I am truly amazed to report that I now have the third strip of Lizard Ridge blanket complete. For a gal who really hasn’t been knitting much, this feels like quite an accomplishment. I have one block of the fourth strip done as well. I’ll have a new blanket just in time….for wam weather. Of course. I do believe I have all the yarn needed for the blocks, but then I need to figure out what to do about the edging. I am toying with the idea of doing an applied icord edging as the suggested crochet edging looks far too delicate for a blanket of this sort to me. If I do that, I can just use more noro kureyon, and it really doesn’t matter what color.
The applied icord edging doesn’t give me much cause for pause really, I know I’ll get into a groove and it will just happen. The blocking of the 4 strips and the seaming them all together however….well that makes me catch my breath at the thought of it. Would it be the seaming or the icord that sounded like the worst project if you were the creator of this blanket?
Done! Only 2 more, a bit of sewing, and a border. If I don’t think about that too hard, it doesn’t seem overwhelming AT ALL!
So, only a week after my awesome friends gave me a new scarf, it happened again! My friend Mary had been working on this amazing noro shawl. It was just gorgeous and soft and wonderful, I fell in love with it as she was knitting it. And again considered purchasing yarn for something similar. Once it was done, she complained that she couldn’t see herself wearing it. And I am pretty sure I complained louder about how I couldn’t understand that because it was SO VERY BEAUTIFUL. And apparently my loud complaint worked, even though I hadn’t intended for it to, as I ended up with a new shawl. Thanks Mary!
This is an unexpected blog post about an unexpected gift. My friend sparkeespud had this noro silk garden clapotis. She became frustrated with the yarn and she didn’t finish the project. It languished in her hibernation pile for a good long while. One day, while telling us about it, our friend Sarah said to hand it over and she’d finish it for sparkeespud. Well, by the time sparkeespud handed it over, she wanted to wash her hands of it completely. She told Sarah that once it was done, Sarah could keep it. Well, I must admit to feeling slightly green with envy once I saw the project. I mean, it is NORO! And also, the colors were fantastic, truly fantastic. Totally my kind of colors. As I watched Sarah knit on it I just couldn’t help but think I’d fall into the trap of knitting another clapotis in noro very shortly.
Well, last night I saw the finished object. Finished except for having the ends woven in. It was just gorgeous! So pretty, so colorful, so rich looking. Sarah tossed it at me and said “It is for you, it was always for you. I saw those colors and I knew who it belonged to.” All I had to do was weave in the ends! As I have said before, the only thing better than handknits I created myself are handknits someone has lovingly created for me. And this one has the work of not one, but two friends. So cool!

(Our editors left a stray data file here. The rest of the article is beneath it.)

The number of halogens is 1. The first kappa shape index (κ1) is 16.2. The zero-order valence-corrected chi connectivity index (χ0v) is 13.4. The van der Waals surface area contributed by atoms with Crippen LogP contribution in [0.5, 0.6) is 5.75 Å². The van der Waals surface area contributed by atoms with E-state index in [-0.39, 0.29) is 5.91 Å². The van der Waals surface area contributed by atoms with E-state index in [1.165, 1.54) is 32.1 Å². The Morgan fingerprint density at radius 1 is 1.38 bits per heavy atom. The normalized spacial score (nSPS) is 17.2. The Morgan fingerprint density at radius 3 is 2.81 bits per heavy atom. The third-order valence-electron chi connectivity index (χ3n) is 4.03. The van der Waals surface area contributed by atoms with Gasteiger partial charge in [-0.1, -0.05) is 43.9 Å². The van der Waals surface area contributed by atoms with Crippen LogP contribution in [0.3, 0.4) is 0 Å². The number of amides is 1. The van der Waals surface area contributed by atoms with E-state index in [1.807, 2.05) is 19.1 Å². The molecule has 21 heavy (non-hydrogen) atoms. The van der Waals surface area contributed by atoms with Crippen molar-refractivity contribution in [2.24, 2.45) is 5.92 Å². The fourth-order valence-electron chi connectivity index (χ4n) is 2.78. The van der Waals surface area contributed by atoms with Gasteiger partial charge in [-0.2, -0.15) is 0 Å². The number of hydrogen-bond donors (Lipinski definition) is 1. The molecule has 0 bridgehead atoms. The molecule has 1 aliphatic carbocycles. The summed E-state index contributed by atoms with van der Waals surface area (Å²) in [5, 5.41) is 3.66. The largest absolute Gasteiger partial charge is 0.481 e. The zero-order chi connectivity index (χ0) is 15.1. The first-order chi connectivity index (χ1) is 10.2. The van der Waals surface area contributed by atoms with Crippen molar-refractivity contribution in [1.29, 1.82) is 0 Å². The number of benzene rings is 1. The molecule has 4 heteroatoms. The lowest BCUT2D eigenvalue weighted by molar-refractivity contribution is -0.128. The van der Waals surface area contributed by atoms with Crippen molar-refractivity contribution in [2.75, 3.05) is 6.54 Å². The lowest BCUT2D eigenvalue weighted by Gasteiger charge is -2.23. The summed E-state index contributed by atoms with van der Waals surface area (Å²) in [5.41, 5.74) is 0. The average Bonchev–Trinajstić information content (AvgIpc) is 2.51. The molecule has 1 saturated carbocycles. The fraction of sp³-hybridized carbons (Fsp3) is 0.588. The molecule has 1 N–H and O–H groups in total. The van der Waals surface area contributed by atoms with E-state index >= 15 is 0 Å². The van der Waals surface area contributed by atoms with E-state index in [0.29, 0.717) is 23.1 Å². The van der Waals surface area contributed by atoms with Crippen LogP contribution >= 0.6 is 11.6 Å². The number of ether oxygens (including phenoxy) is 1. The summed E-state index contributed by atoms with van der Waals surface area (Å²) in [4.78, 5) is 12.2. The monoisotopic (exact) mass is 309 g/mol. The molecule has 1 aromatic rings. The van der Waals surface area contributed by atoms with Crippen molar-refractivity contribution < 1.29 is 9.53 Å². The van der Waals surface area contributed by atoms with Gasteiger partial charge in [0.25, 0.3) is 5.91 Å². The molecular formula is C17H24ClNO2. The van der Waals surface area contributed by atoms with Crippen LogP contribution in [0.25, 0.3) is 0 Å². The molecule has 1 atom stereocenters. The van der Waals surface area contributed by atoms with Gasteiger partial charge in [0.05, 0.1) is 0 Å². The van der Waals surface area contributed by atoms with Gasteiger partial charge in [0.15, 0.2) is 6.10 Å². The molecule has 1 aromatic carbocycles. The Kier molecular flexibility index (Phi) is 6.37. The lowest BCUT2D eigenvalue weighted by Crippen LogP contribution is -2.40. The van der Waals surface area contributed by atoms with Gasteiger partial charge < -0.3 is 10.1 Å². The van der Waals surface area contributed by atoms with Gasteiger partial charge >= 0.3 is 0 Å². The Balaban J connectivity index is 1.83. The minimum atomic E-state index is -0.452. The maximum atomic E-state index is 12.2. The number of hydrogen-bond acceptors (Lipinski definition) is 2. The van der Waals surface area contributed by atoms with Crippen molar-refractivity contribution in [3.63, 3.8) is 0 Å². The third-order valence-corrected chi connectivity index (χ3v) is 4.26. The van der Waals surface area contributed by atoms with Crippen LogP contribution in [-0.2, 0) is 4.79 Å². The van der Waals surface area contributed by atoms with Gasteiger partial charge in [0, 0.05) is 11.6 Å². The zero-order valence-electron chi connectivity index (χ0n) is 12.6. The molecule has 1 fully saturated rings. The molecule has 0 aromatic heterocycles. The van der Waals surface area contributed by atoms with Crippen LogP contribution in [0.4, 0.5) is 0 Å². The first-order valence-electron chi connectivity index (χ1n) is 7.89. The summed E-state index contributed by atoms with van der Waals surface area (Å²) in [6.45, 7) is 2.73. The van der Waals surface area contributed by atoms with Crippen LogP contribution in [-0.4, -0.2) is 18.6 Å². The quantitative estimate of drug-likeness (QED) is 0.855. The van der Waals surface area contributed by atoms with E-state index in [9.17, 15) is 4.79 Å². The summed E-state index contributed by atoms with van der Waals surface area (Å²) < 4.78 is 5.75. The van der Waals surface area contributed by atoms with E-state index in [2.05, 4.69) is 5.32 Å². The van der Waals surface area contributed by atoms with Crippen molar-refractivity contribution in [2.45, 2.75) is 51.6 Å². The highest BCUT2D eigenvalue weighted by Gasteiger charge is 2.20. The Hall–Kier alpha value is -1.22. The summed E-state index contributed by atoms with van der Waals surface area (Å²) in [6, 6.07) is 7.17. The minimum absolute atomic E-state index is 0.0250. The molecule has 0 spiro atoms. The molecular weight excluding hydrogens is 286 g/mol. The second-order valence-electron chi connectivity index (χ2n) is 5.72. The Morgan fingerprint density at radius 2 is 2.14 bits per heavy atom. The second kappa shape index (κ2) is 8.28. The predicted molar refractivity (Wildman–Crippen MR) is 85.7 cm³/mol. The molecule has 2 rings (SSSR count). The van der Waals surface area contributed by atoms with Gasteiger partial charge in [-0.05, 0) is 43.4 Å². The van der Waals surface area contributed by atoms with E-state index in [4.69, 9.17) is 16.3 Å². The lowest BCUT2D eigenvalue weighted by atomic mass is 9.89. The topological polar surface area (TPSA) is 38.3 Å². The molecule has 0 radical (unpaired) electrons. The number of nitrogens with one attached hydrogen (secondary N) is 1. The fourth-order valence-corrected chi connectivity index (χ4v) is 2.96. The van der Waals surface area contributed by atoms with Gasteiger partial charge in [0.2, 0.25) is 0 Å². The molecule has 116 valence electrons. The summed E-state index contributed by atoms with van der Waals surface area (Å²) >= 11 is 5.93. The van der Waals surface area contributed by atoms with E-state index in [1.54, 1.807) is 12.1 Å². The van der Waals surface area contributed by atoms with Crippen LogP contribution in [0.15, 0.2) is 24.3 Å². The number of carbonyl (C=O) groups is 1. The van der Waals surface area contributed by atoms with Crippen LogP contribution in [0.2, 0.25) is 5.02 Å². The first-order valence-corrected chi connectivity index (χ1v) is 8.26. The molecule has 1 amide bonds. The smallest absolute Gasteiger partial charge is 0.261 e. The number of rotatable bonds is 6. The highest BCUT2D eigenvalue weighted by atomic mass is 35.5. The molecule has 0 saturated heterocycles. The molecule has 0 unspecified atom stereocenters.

But slow! I’ve made a bit of progress on my Road Not Taken scarf. The slowness has a lot to do with being out of town and not taking this project with me. Actually, I didn’t really do much knitting at all, so even if it had made the cut progress wouldn’t have been made. Mostly I’ve been knitting this in the morning while Bug gets ready for school.
You can see I have worked through brown, natural, and am now working my way into some yellow/orange.
You know what real progress would be? Blogging. About warrior dash. About my plumbing issues. About stuff other than knitting!
This is what has been occupying spare moments of my time here and there. I purchased this Noro Sekku while on a Kansas City yarn crawl with my girlfriends last year. It has been sitting in my stash waiting for the right pattern. but the more I looked at it, the more I wanted to knit with it. After a false start in which I knit about a repeat and half, then yanked on the cast on edge and broke the yarn, I decided to rip it out, hold the yarn double for the cast on in order to reinforce it, and then see what would happen.
In order to choose the pattern, I grabbed all my lace books and handspun books just to see if I could find a scarf pattern that would work well with the handspun look of Noro yarns. I really wanted something with simplicity but it had to be interesting enough to knit. In the end, I chose The Road Not Taken out of my A Fine Fleece book.
I am exceedingly excited about the colors in this one. That shock of purple is completely unexpected. I look forward to working this one in my spare time!
I decided that the commission piece has to come to work with me. I am just not inspired enough to work on it at home. I don’t have time, life is busy, and when I do sit down with a little time, it isn’t really what I want to work on. I had these great hopes that I would finish it this weekend, but cycling took priority and I couldn’t be bothered. At least with it at work, it will get a consistent 4 hours of work per week, especially since I am unlikely to try to work on anything else during that time.
What I did work on this weekend was my skew socks. I found that they were the portable and easy project I needed while I was hanging out with friends, and the moved along so quickly that before I knew what hit me, I realized it was time to bind off! I love the fit on these, they feel fantastic. These are certainly going to go on my easy portable sock list, since they are actually something I’d wear with consistency. And yes, I did wear them to work today despite the warm weather. I still think wool socks, even in the summer, are the best. You may already have noticed, but they don’t match. Yarn is noro kureyon sock, and while I probably could have tried to make them match better, I wasn’t inclined to worry over it very much.